One would expect a collection of clips featuring some of cinema's greatest comedians and comediennes to be a laugh-a-minute mini-fest; a cinematic party tape devoted entirely to some of the biggest names in comedy during their best moments on-screen. And, while such compilation movies surely exist somewhere, you will not find anything remotely resembling such in MGM's The Big Parade of Comedy ‒ a dreadful cut-and-paste wonder from the once-respected mind of documentary filmmaker Robert Youngson.
Beginning his career at Warner Bros. in the late 1940s as the director of documentary shorts ‒ two of which won Academy Awards ‒ the Brooklyn-born Harvard alumnus later graduated to crafting feature-length homages to classic comedies. In 1957, Youngson somehow managed to pioneer new ground in film by assembling a "best-of" compilation entitled The Golden Age of Comedy. A loving tribute to the classic Silent Era comedians who risked life and limb for a laugh, Youngson's effort resulted in a newfound adoration among the younger generations, who were able to see the antics of Laurel and Hardy, Charley Chase, and prolific producer Mack Sennett for the first time.
It also granted Youngson the right to continue editing bits and pieces from long-completed films together in order to create something "new" out of them (an artform Hong Kong exploitation maestro Godfrey Ho would later perfect). Alas, somewhere along the line, Youngson ‒ presumably upset due to his own inability to write/produce/direct something entirely original, began to phone in his sessions inside the editing booth (which Godfrey Ho also later mastered). To this extent, audiences wound up suffering through one lazily-compiled collection of clips after another, which brings us to the 1964 head-shaker MGM's The Big Parade of Comedy.
Though it features the still-amazing talents of Abbott and Costello, The Marx Brothers, The Three Stooges, Buster Keaton, Laurel and Hardy, and so many more, one cannot shake the feeling Youngson was trolling us hard when he put this snooze-fest together. For you see, boys and girls, most of the funny folk featured in this compilation were contract players at other studios. Every now and again, however, executives would loan out some of the their most popular stars to other studios (usually in exchange for one of their top ‒ or at least rising ‒ talents). Thus, just about every great comedian or comedy group found themselves working in the lion's den at MGM.
Now, if you're a fan of classic comedy, you probably already know the films The Three Stooges or Abbott and Costello made at MGM are far inferior to what they made at their native studios of Columbia or Universal, respectively. Sadly, rather than reaching out to other studios for permission to use footage from their contract comedians' best works, Youngson instead stitched together a film using many scraps from solely MGM-owned properties. And not even the good ones, at that: despite the fact MGM distributed many Laurel and Hardy shorts and features ‒ to say nothing of producing The Marx Bros' legendary A Night at the Opera ‒ there's nary a trace of those titles here.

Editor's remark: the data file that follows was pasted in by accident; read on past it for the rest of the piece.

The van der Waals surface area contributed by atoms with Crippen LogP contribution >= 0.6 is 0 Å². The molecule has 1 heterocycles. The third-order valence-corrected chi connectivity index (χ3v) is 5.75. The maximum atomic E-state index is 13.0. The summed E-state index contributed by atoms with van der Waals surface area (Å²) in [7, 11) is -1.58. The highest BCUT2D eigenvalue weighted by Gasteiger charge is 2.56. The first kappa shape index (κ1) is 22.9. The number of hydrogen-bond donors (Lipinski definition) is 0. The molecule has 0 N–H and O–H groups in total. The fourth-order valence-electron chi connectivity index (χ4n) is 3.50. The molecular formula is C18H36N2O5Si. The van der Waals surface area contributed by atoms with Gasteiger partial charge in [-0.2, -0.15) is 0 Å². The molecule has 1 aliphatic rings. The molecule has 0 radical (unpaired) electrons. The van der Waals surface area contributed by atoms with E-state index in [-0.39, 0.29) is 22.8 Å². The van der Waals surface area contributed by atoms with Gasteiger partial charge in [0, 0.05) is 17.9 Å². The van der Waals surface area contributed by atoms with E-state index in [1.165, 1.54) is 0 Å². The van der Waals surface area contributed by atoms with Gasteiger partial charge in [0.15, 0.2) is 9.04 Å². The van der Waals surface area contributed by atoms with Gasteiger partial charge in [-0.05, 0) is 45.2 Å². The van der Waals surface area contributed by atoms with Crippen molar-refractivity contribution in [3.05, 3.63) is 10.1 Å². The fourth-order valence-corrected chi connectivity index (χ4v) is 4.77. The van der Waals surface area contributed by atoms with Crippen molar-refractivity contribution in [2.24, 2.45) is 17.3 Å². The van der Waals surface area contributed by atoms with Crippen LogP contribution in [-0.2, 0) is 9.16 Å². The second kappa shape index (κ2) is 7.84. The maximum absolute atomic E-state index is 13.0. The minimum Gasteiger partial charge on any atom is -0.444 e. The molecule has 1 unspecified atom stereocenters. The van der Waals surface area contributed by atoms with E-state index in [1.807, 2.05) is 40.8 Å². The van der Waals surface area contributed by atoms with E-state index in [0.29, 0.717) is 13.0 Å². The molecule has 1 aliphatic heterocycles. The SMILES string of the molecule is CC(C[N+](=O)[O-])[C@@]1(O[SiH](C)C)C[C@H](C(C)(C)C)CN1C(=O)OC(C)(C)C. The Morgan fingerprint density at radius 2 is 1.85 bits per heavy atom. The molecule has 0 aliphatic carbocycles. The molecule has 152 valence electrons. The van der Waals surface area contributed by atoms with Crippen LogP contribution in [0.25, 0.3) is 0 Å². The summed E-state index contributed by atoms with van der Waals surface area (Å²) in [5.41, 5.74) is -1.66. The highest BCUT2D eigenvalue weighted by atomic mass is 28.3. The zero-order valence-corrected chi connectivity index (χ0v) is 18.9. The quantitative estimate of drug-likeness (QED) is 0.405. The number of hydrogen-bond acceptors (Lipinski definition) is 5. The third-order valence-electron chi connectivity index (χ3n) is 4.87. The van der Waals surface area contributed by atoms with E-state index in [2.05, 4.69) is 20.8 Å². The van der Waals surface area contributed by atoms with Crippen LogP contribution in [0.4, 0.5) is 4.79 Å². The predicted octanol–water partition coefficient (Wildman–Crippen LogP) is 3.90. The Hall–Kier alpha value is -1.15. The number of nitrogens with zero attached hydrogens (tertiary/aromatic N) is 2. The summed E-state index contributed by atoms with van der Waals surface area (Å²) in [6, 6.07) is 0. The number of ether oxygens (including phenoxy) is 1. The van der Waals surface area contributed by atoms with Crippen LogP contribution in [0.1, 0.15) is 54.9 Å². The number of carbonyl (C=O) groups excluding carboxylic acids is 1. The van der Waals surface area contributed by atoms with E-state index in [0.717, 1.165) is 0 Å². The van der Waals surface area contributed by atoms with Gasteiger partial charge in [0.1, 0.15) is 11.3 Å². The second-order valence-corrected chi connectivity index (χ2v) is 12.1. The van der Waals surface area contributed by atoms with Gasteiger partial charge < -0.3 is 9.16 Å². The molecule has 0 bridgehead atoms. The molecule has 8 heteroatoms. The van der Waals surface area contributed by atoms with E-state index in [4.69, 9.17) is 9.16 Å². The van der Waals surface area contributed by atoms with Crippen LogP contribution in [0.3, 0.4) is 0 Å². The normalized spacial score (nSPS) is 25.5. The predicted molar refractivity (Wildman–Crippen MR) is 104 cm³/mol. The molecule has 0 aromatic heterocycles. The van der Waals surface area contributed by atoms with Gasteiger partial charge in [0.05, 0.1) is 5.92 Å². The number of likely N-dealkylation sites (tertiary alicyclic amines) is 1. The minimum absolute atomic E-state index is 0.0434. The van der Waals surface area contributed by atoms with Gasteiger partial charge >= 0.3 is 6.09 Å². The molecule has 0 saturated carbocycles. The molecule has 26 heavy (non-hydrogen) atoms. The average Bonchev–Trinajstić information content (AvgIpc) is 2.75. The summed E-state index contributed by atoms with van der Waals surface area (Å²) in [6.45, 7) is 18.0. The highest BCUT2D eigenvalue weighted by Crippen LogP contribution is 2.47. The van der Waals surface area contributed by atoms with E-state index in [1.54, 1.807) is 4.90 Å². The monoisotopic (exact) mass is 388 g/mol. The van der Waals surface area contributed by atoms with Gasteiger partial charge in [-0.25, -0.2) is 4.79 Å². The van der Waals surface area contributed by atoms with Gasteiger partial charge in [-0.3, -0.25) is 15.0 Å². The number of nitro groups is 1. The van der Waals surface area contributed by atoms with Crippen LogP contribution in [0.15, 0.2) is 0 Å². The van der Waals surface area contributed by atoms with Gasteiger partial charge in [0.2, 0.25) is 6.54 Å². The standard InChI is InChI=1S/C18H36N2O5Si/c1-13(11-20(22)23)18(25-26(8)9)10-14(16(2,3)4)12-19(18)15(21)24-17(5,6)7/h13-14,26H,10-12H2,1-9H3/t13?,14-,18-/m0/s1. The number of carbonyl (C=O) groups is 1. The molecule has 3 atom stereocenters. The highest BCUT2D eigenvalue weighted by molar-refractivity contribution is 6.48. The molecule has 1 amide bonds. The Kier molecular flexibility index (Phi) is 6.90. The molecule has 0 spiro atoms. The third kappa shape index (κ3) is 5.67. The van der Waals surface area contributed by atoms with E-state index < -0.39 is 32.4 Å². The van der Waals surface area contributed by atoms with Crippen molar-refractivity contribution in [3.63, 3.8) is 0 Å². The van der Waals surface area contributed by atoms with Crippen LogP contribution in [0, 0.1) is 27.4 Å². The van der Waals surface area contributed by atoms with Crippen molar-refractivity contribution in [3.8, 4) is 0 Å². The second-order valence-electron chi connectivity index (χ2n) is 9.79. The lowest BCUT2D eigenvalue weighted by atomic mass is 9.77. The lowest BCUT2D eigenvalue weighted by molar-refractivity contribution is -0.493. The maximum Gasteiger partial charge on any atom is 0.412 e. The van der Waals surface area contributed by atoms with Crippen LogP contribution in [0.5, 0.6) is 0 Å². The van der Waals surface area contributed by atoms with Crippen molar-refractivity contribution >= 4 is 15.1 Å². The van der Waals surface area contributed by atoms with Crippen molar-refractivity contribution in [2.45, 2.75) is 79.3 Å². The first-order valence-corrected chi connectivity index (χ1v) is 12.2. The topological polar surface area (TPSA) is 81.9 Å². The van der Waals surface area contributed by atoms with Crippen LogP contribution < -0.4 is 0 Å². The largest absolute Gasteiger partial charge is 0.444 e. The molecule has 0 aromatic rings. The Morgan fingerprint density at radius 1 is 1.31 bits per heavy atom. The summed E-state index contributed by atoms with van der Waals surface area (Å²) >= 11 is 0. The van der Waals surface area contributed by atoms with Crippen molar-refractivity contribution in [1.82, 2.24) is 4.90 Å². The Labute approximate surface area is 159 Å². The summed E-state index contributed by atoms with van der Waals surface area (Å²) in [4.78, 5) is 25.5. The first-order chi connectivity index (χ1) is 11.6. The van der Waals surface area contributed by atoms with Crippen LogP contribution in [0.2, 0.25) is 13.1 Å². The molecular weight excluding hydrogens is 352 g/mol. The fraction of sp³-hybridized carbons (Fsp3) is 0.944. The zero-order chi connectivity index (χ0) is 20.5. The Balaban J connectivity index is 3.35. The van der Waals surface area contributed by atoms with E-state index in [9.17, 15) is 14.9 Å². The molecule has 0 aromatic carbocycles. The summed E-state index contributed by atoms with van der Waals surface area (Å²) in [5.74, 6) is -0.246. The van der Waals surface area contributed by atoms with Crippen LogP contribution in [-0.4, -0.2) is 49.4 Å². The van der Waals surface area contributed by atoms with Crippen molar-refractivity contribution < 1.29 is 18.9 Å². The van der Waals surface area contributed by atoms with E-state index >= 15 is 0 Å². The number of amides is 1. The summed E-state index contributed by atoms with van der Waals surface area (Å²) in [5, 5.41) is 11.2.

Written (in a huff, by the look and sound of things), produced, and directed by Youngson himself with the assistance of a tiny editing/production crew, the disappointing MGM's The Big Parade of Comedy's only saving grace is hearing Youngson's tacky writing narrated by B-grade horror/scifi great Les Tremayne. Apart from seeing some otherwise great moments in film history reduced to brief snippings and one of the worst-written theme songs ever (warning: don't listen to the lyrics!), there's absolutely nothing to keep an established classic comedy lover's interest here. Even the uninitiated may have a hard time getting past the bad editing and writing. It's that corny.
For whatever reason other than "the hell of it," the Warner Archive Collection has added this dud to their library. Considering nearly every frame of the film is made up of stock footage, the print the WAC used for this release looks pretty darn nice overall, and the mono audio is just as adequate. There are no special features present for this title, which is a pity, as the Warner Archive Collection could have at least included a "With Deepest Sympathies" card in lieu of an insert to play up the fact that the joke is on the viewer here. Do yourself a favor and pick up the Warner Bros.' DVD box sets of The Thin Man or The Marx Bros. and see these movies the way they were meant to be seen: intact.